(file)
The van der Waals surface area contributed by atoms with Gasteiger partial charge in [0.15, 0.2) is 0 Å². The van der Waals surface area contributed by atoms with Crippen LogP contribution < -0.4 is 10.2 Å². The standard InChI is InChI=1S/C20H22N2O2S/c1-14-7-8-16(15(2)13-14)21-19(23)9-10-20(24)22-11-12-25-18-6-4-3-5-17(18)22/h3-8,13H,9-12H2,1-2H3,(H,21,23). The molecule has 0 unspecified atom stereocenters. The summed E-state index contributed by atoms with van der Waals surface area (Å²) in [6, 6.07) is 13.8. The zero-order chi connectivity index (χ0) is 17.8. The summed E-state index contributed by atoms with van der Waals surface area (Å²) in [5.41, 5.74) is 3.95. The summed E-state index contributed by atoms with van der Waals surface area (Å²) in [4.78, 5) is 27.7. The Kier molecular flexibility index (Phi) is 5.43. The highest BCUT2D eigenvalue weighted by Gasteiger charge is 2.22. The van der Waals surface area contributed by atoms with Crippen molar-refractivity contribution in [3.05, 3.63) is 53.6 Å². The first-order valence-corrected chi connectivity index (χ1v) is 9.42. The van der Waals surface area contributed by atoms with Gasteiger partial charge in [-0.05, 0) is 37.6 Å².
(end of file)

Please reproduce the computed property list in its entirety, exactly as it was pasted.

The van der Waals surface area contributed by atoms with Gasteiger partial charge in [0.15, 0.2) is 0 Å². The van der Waals surface area contributed by atoms with Crippen LogP contribution < -0.4 is 10.2 Å². The standard InChI is InChI=1S/C20H22N2O2S/c1-14-7-8-16(15(2)13-14)21-19(23)9-10-20(24)22-11-12-25-18-6-4-3-5-17(18)22/h3-8,13H,9-12H2,1-2H3,(H,21,23). The molecule has 0 unspecified atom stereocenters. The summed E-state index contributed by atoms with van der Waals surface area (Å²) in [6, 6.07) is 13.8. The zero-order chi connectivity index (χ0) is 17.8. The summed E-state index contributed by atoms with van der Waals surface area (Å²) in [5.41, 5.74) is 3.95. The summed E-state index contributed by atoms with van der Waals surface area (Å²) in [4.78, 5) is 27.7. The Kier molecular flexibility index (Phi) is 5.43. The highest BCUT2D eigenvalue weighted by Gasteiger charge is 2.22. The van der Waals surface area contributed by atoms with Crippen molar-refractivity contribution in [3.05, 3.63) is 53.6 Å². The first-order valence-corrected chi connectivity index (χ1v) is 9.42. The van der Waals surface area contributed by atoms with Gasteiger partial charge in [-0.05, 0) is 37.6 Å².